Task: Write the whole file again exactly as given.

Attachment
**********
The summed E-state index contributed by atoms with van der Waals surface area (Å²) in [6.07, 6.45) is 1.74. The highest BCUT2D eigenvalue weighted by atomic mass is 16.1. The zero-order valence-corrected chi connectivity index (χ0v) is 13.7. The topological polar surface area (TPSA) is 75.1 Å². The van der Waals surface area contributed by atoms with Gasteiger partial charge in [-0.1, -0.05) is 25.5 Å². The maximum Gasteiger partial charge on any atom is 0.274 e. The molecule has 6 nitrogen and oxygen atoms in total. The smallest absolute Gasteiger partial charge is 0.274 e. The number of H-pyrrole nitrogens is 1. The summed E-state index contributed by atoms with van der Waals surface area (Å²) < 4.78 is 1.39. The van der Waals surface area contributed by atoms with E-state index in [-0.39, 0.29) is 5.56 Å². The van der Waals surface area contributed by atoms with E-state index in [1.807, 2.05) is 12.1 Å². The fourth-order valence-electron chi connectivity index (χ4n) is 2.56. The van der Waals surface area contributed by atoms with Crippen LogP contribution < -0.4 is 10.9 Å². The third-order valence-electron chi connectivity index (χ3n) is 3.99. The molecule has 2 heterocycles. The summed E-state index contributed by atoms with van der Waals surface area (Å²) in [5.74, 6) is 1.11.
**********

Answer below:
The summed E-state index contributed by atoms with van der Waals surface area (Å²) in [6.07, 6.45) is 1.74. The highest BCUT2D eigenvalue weighted by atomic mass is 16.1. The zero-order valence-corrected chi connectivity index (χ0v) is 13.7. The topological polar surface area (TPSA) is 75.1 Å². The van der Waals surface area contributed by atoms with Gasteiger partial charge in [-0.1, -0.05) is 25.5 Å². The maximum Gasteiger partial charge on any atom is 0.274 e. The molecule has 6 nitrogen and oxygen atoms in total. The smallest absolute Gasteiger partial charge is 0.274 e. The number of H-pyrrole nitrogens is 1. The summed E-state index contributed by atoms with van der Waals surface area (Å²) < 4.78 is 1.39. The van der Waals surface area contributed by atoms with E-state index in [-0.39, 0.29) is 5.56 Å². The van der Waals surface area contributed by atoms with E-state index in [1.807, 2.05) is 12.1 Å². The fourth-order valence-electron chi connectivity index (χ4n) is 2.56. The van der Waals surface area contributed by atoms with Crippen LogP contribution < -0.4 is 10.9 Å². The third-order valence-electron chi connectivity index (χ3n) is 3.99. The molecule has 2 heterocycles. The summed E-state index contributed by atoms with van der Waals surface area (Å²) in [5.74, 6) is 1.11.